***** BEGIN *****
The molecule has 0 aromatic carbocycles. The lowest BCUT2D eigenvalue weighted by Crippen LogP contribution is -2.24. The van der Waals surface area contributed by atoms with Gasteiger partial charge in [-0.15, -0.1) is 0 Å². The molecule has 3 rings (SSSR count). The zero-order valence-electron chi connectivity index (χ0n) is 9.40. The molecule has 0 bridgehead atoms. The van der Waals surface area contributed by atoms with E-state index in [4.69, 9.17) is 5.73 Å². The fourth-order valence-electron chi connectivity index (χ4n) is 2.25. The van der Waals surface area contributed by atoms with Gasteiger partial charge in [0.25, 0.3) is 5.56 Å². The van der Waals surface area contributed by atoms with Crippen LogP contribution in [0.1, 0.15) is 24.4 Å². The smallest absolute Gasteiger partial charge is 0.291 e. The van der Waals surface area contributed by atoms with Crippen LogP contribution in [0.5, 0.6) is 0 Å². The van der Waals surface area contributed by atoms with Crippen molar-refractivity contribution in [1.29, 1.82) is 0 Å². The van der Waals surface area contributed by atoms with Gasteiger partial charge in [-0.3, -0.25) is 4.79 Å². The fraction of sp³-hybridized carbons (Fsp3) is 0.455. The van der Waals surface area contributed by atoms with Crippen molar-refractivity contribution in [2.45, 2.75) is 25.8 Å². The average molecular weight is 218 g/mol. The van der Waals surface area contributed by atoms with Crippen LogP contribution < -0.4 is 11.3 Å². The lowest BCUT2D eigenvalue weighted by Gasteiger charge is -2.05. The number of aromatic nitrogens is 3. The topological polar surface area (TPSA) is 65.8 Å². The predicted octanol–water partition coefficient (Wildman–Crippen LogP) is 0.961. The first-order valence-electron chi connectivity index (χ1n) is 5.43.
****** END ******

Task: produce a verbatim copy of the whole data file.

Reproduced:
The molecule has 0 aromatic carbocycles. The lowest BCUT2D eigenvalue weighted by Crippen LogP contribution is -2.24. The van der Waals surface area contributed by atoms with Gasteiger partial charge in [-0.15, -0.1) is 0 Å². The molecule has 3 rings (SSSR count). The zero-order valence-electron chi connectivity index (χ0n) is 9.40. The molecule has 0 bridgehead atoms. The van der Waals surface area contributed by atoms with E-state index in [4.69, 9.17) is 5.73 Å². The fourth-order valence-electron chi connectivity index (χ4n) is 2.25. The van der Waals surface area contributed by atoms with Gasteiger partial charge in [0.25, 0.3) is 5.56 Å². The van der Waals surface area contributed by atoms with Crippen LogP contribution in [0.1, 0.15) is 24.4 Å². The smallest absolute Gasteiger partial charge is 0.291 e. The van der Waals surface area contributed by atoms with Crippen LogP contribution in [0.5, 0.6) is 0 Å². The van der Waals surface area contributed by atoms with Crippen molar-refractivity contribution in [1.29, 1.82) is 0 Å². The van der Waals surface area contributed by atoms with Gasteiger partial charge in [-0.3, -0.25) is 4.79 Å². The fraction of sp³-hybridized carbons (Fsp3) is 0.455. The van der Waals surface area contributed by atoms with Crippen molar-refractivity contribution in [2.45, 2.75) is 25.8 Å². The average molecular weight is 218 g/mol. The van der Waals surface area contributed by atoms with Crippen LogP contribution < -0.4 is 11.3 Å². The lowest BCUT2D eigenvalue weighted by Gasteiger charge is -2.05. The number of aromatic nitrogens is 3. The topological polar surface area (TPSA) is 65.8 Å². The predicted octanol–water partition coefficient (Wildman–Crippen LogP) is 0.961. The first-order valence-electron chi connectivity index (χ1n) is 5.43.